Breeding Methodology for Autogamous Crops1
In the foregoing pages I have tried to unfold the rationale for the reorientation of the methodology for the breeding of self-fertilising crops. This is the third, and hopefully the final, occasion—the first being in 1963, and the second in 1965, on which I have taken the opportunity to make a plea for a major departure from the traditionally practised methodology for the breeding of self-fertilising crops. Will the breeders of autogamous crops take heed, or will they still prefer to trudge the same old traditional, laissez faire path of fumbling and stumbling through to success or failure—make numerous crosses on the basis of hunches, grow out in the field large or small F1 progenies, carry through individual plant selection by the pedigree method in the F2, F3 and the succeeding generations, gathering along mountains of breeding material, guided only by broad horse sense, or by what is proudly called the “plant breeders” eye, and hope for the best? Or, will they choose to be guided by the principles of genetics and breeding, take a selective, intelligent, directional approach, which breeders of allogamous crops have done so well and so successfully and from which breeders of autogamous crops can also profit ? Future alone can tell. A student practitioner in the field of crop breeding passes through two evolutionary stages, intellectually: in the first stage, his ability as a plant breeder is judged on the basis of the confidence with which he selects from within his breeding materials. In the second stage, he is judged by the confidence with which he rejects the bulk of the plethora in front of him, laying his hands intelligently on that fraction of genetic variability which will, more certainly than not, hit the bull’s eye. I prefer the latter path and would exhort on you too to take to that path of directed rationale and wise judgment.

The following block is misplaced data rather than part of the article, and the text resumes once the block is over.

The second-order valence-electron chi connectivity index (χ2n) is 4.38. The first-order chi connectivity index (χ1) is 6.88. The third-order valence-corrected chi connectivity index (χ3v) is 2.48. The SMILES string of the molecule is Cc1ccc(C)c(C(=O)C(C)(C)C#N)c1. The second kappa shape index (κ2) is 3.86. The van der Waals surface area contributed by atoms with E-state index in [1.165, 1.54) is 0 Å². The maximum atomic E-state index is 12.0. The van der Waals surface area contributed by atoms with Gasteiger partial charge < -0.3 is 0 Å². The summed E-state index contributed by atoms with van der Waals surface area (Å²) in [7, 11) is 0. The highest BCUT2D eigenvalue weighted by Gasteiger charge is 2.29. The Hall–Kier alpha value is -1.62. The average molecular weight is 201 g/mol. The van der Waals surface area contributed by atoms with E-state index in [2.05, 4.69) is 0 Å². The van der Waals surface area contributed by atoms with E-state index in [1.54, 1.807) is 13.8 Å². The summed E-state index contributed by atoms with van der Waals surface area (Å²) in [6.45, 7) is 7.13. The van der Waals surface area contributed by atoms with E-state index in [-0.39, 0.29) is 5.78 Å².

I thank you for your patient and indulgent ears!